When you think of medical transplants, you probably think of major organ transplants. However, there’s one kind of transplant that involves an extremely small amount of tissue: a cornea transplant.
While a cornea transplant isn’t a major organ transplant, it may be medically necessary in order to restore your vision. There are a few situations that require a cornea transplant, and in these situations, a transplant is considered the only way to reverse or prevent vision loss.
Keep reading to learn more about why you would need a cornea transplant, the different types of corneal transplants, and how a cornea transplant works!
Reasons to Have a Corneal Transplant
Some people require a cornea transplant when their cornea is significantly damaged due to injury or certain eye conditions. There are a few conditions that can damage your cornea over time.
Fuch’s endothelial dystrophy is the most common corneal disease and can warp the shape of the cornea. Keratoconus is another corneal condition that can distort your cornea by causing it to bulge and thin.
Whether it’s due to a medical condition or injury, when the cornea becomes misshapen, cloudy, or distorted, it affects your ability to see. Refractive errors, like nearsightedness, farsightedness, and astigmatism, are caused by very minor irregularities in the shape of the eye.
These errors can be corrected with corrective lenses. However, when the cornea becomes misshapen enough that corrective lenses can no longer correct your vision, the only way to restore your vision is with a cornea transplant.
How a Corneal Transplant Works
A cornea transplant, or keratoplasty, is when your cornea, or parts of your cornea, are removed and replaced with tissue from a donor cornea. A whole cornea transplant is rare, so it’s more likely that only the damaged part of your cornea will need to be replaced.
In fact, it may be that only some of the layers of your cornea in a specific area will be replaced. The less tissue that’s removed and replaced, the smaller the chance of rejection.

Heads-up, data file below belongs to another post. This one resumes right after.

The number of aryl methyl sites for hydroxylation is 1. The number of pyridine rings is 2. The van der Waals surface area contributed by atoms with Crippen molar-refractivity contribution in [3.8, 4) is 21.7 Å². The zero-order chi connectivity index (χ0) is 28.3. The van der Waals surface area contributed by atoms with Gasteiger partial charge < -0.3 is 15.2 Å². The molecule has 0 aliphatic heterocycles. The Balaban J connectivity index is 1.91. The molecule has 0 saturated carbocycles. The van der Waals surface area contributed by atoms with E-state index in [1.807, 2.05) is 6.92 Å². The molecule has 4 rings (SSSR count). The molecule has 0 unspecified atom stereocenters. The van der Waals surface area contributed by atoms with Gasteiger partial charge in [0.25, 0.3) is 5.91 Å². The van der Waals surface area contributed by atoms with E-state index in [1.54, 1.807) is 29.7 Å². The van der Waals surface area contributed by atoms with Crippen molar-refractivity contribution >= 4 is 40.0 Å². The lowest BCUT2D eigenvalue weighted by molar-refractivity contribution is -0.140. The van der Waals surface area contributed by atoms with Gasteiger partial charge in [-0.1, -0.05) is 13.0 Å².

Different Kinds of Corneal Transplants
To better understand the different kinds of corneal transplants, it’s helpful to know how the cornea is structured. The cornea is made up of five different layers.
At the surface is a thin layer called the epithelium. Below that is Bowman’s layer. Below Bowman’s layer is a very thick layer that makes up the majority of the cornea called the stroma.
Then below that is another thin layer called Descemet’s membrane. Finally, the layer that separates the cornea from the rest of the eye is the endothelium.
Penetrating Keratoplasty (PKP)
Penetrating keratoplasty is the traditional kind of cornea transplant that removes and replaces all the layers. A PKP may be used to treat a severely damaged cornea or an aggressive corneal condition.
Other kinds of cornea transplants can be used to treat different types of corneal conditions.
Deep Anterior Lamellar Keratoplast
A deep anterior lamellar keratoplasty only removes the stroma down to Descemet’s membrane. Both DALK and PKP may be used to treat keratoconus, depending on the severity of the condition.
At Chicago Cornea Consultants, we also offer an endothelial keratoplasty, where only the endothelial layer is removed and replaced. This can be used to treat Fuch’s endothelial dystrophy and failed previous corneal transplants.
Do you want to learn more about cornea transplants and whether you may need one to treat an eye condition or injury? Schedule an appointment at Chicago Cornea Consultants in Chicago, IL, today to consult with one of our specialists.